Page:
New Life Evangelical Center loses cases where it challenged the prohibition to distribute the popular baloney sandwich to the homeless without a food permit.
by Massimo Introvigne
Feeding the poor is part of religious liberty, but not if you feed them bologna sandwiches, also known as baloney sandwiches, without a food permit. This is the conclusion reached on July 22, 2021, by the U.S. District Court for the Eastern District of Missouri, which found against New Life Evangelical Center, a Christian charity.
New Life volunteers feed the St. Louis homeless several days per week, in addition to distributing clothing, gloves, and blankets, and religious material. They decided to include bologna sandwiches because they “are more filling and provide the recipient a balance of fats, carbohydrates, and protein which, otherwise, the
hungry persons might not have available to them.”
To sell or distribute for free in St. Louis non-prepackaged “salads or sandwiches containing meat, egg, poultry, or fish,” including bologna sandwiches, you need a temporary food permit, which, the city claims, protects the health and hygiene of the citizens.
New Life volunteers did not have such a permit, and were stopped in their bologna sandwich distributions by the police and threatened with arrest. New Life sued the city, claiming that distributing adequate food to the homeless is part of what they perceive as their religious mandate, and the city is interfering with their freedom of religion.
Interestingly, the Court relied on the historical Smith case without mentioning the recent Fulton Supreme Court decision that, while stopping short at overruling Smith, found in favor of Catholic nuns operating a foster care agency that was denied a contract with the City of Philadelphia, because of its religiously motivated refusal to serve same-sex couples. The Fulton decision was quoted by the Supreme Court in a recent case about hygiene, where a group of Amish families was allowed to refuse the installation of modern septic tanks that they claim are prohibited by their theology.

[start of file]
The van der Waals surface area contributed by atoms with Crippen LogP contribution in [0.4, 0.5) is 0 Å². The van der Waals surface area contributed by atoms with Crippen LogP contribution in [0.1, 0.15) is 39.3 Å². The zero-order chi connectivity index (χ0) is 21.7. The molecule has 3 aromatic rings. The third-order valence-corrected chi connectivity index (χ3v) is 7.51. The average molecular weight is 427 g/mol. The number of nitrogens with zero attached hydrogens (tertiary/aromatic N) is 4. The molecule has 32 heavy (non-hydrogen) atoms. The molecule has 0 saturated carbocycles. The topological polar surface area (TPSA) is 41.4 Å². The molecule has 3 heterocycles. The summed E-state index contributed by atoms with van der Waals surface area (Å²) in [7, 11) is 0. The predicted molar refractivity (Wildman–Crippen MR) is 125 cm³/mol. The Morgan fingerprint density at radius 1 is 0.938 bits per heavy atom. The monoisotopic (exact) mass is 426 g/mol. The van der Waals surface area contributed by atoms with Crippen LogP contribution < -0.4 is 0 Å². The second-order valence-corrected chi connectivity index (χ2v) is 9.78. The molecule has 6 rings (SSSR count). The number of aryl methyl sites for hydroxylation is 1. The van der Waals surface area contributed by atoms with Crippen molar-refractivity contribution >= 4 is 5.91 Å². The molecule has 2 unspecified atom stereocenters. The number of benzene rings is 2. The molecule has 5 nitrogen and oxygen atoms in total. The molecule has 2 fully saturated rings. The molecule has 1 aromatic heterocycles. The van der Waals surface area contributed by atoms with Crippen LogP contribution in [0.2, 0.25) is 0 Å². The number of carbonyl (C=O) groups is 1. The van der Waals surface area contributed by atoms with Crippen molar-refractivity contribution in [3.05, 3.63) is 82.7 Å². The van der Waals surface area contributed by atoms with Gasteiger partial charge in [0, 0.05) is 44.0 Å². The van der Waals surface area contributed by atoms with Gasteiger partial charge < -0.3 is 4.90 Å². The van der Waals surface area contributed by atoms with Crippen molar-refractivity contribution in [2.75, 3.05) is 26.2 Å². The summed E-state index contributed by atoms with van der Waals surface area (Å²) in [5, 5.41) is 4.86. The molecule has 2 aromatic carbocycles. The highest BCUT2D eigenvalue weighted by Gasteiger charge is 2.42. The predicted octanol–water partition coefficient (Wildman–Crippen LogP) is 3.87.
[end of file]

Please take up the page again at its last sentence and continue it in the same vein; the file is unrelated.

In the New Life case, the judges applied the Smith principle that general provisions that incidentally and unwillingly create a burden to religious activities do not violate religious liberty and remain enforceable. New Life argued that “the Ordinance’s various requirements to obtain a permit impermissibly restrict Plaintiffs’ ability to fulfill their religious obligation to share food with hungry persons, and that they cannot reasonably comply with the City’s permitting and regulatory requirements. For example, they share food three to five days per week, and to obtain a permit to continue this practice would cost roughly $7,500 per year.”
In fact, precisely because of the New Life case, this cost was lowered by the city, which introduced reduced fees for charities distributing food to the poor, a circumstance the court considered.
The judges also concluded that “there is nothing about bologna sandwiches specifically that inherently expresses their [New Life’s] religion,” and that New Life can continue to carry out its mission to the homeless by distributing other kinds of food for which a permit is not required.
Whether the homeless may prefer bologna sandwiches to, say, vegetarian pizza was not really considered.